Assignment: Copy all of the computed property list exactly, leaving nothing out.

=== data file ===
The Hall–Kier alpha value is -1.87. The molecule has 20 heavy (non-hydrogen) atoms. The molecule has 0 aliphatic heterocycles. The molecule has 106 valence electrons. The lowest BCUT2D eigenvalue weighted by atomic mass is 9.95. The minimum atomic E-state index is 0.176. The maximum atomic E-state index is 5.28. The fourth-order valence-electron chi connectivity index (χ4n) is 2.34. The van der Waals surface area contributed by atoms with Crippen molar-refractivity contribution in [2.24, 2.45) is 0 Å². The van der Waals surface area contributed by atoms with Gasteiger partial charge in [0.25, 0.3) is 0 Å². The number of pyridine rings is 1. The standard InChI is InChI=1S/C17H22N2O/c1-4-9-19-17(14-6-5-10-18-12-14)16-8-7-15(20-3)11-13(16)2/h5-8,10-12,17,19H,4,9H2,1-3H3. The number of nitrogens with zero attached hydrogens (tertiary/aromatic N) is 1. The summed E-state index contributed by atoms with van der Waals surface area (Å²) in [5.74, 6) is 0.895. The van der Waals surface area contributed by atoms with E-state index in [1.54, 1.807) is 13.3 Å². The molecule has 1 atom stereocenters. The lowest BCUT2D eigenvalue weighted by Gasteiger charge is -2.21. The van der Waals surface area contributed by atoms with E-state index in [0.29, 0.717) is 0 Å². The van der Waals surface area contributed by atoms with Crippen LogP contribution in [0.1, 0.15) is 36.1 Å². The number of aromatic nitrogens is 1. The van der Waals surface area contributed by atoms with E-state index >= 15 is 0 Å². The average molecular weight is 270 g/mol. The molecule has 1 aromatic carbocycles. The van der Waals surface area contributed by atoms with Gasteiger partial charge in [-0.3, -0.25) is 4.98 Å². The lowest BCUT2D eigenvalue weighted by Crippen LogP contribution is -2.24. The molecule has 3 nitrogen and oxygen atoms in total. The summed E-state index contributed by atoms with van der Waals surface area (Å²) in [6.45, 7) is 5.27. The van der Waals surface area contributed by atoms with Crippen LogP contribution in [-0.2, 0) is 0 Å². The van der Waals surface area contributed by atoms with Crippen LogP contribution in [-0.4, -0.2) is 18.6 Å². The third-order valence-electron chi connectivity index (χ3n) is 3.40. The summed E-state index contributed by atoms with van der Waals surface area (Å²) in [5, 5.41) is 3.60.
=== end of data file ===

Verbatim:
The Hall–Kier alpha value is -1.87. The molecule has 20 heavy (non-hydrogen) atoms. The molecule has 0 aliphatic heterocycles. The molecule has 106 valence electrons. The lowest BCUT2D eigenvalue weighted by atomic mass is 9.95. The minimum atomic E-state index is 0.176. The maximum atomic E-state index is 5.28. The fourth-order valence-electron chi connectivity index (χ4n) is 2.34. The van der Waals surface area contributed by atoms with Crippen molar-refractivity contribution in [2.24, 2.45) is 0 Å². The van der Waals surface area contributed by atoms with Gasteiger partial charge in [0.25, 0.3) is 0 Å². The number of pyridine rings is 1. The standard InChI is InChI=1S/C17H22N2O/c1-4-9-19-17(14-6-5-10-18-12-14)16-8-7-15(20-3)11-13(16)2/h5-8,10-12,17,19H,4,9H2,1-3H3. The number of nitrogens with zero attached hydrogens (tertiary/aromatic N) is 1. The summed E-state index contributed by atoms with van der Waals surface area (Å²) in [5.74, 6) is 0.895. The van der Waals surface area contributed by atoms with E-state index in [1.54, 1.807) is 13.3 Å². The molecule has 1 atom stereocenters. The lowest BCUT2D eigenvalue weighted by Gasteiger charge is -2.21. The van der Waals surface area contributed by atoms with E-state index in [0.29, 0.717) is 0 Å². The van der Waals surface area contributed by atoms with Crippen LogP contribution in [0.1, 0.15) is 36.1 Å². The number of aromatic nitrogens is 1. The van der Waals surface area contributed by atoms with E-state index >= 15 is 0 Å². The average molecular weight is 270 g/mol. The molecule has 1 aromatic carbocycles. The van der Waals surface area contributed by atoms with Gasteiger partial charge in [-0.3, -0.25) is 4.98 Å². The lowest BCUT2D eigenvalue weighted by Crippen LogP contribution is -2.24. The molecule has 3 nitrogen and oxygen atoms in total. The summed E-state index contributed by atoms with van der Waals surface area (Å²) in [6.45, 7) is 5.27. The van der Waals surface area contributed by atoms with Crippen LogP contribution in [-0.2, 0) is 0 Å². The van der Waals surface area contributed by atoms with Crippen LogP contribution in [-0.4, -0.2) is 18.6 Å². The third-order valence-electron chi connectivity index (χ3n) is 3.40. The summed E-state index contributed by atoms with van der Waals surface area (Å²) in [5, 5.41) is 3.60.